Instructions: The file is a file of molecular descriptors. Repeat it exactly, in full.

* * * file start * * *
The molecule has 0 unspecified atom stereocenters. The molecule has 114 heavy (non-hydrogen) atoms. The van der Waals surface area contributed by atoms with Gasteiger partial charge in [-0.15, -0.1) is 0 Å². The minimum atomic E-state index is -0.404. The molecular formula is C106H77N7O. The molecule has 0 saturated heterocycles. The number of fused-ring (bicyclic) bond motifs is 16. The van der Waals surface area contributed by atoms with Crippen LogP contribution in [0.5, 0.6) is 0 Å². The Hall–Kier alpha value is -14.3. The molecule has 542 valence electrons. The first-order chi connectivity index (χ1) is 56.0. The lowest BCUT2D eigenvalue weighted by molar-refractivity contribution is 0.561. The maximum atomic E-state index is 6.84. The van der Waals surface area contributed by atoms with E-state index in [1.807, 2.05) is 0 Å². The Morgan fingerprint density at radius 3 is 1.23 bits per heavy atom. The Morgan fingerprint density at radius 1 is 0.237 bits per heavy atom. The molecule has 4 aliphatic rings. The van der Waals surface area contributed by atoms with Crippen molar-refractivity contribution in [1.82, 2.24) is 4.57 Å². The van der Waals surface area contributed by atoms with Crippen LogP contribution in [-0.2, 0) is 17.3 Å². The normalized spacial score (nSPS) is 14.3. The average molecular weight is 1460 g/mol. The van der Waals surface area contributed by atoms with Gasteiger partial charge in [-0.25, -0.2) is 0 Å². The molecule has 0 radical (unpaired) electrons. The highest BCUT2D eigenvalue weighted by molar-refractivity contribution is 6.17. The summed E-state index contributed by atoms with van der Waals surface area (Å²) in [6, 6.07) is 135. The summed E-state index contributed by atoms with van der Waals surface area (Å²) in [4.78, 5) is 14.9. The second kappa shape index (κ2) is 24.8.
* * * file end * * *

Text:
The molecule has 0 unspecified atom stereocenters. The molecule has 114 heavy (non-hydrogen) atoms. The van der Waals surface area contributed by atoms with Gasteiger partial charge in [-0.15, -0.1) is 0 Å². The minimum atomic E-state index is -0.404. The molecular formula is C106H77N7O. The molecule has 0 saturated heterocycles. The number of fused-ring (bicyclic) bond motifs is 16. The van der Waals surface area contributed by atoms with Crippen LogP contribution in [0.5, 0.6) is 0 Å². The Hall–Kier alpha value is -14.3. The molecule has 542 valence electrons. The first-order chi connectivity index (χ1) is 56.0. The lowest BCUT2D eigenvalue weighted by molar-refractivity contribution is 0.561. The maximum atomic E-state index is 6.84. The van der Waals surface area contributed by atoms with E-state index in [1.807, 2.05) is 0 Å². The Morgan fingerprint density at radius 3 is 1.23 bits per heavy atom. The Morgan fingerprint density at radius 1 is 0.237 bits per heavy atom. The molecule has 4 aliphatic rings. The van der Waals surface area contributed by atoms with Crippen molar-refractivity contribution in [1.82, 2.24) is 4.57 Å². The van der Waals surface area contributed by atoms with Crippen LogP contribution in [-0.2, 0) is 17.3 Å². The normalized spacial score (nSPS) is 14.3. The average molecular weight is 1460 g/mol. The van der Waals surface area contributed by atoms with Gasteiger partial charge in [-0.25, -0.2) is 0 Å². The molecule has 0 radical (unpaired) electrons. The highest BCUT2D eigenvalue weighted by molar-refractivity contribution is 6.17. The summed E-state index contributed by atoms with van der Waals surface area (Å²) in [6, 6.07) is 135. The summed E-state index contributed by atoms with van der Waals surface area (Å²) in [4.78, 5) is 14.9. The second kappa shape index (κ2) is 24.8.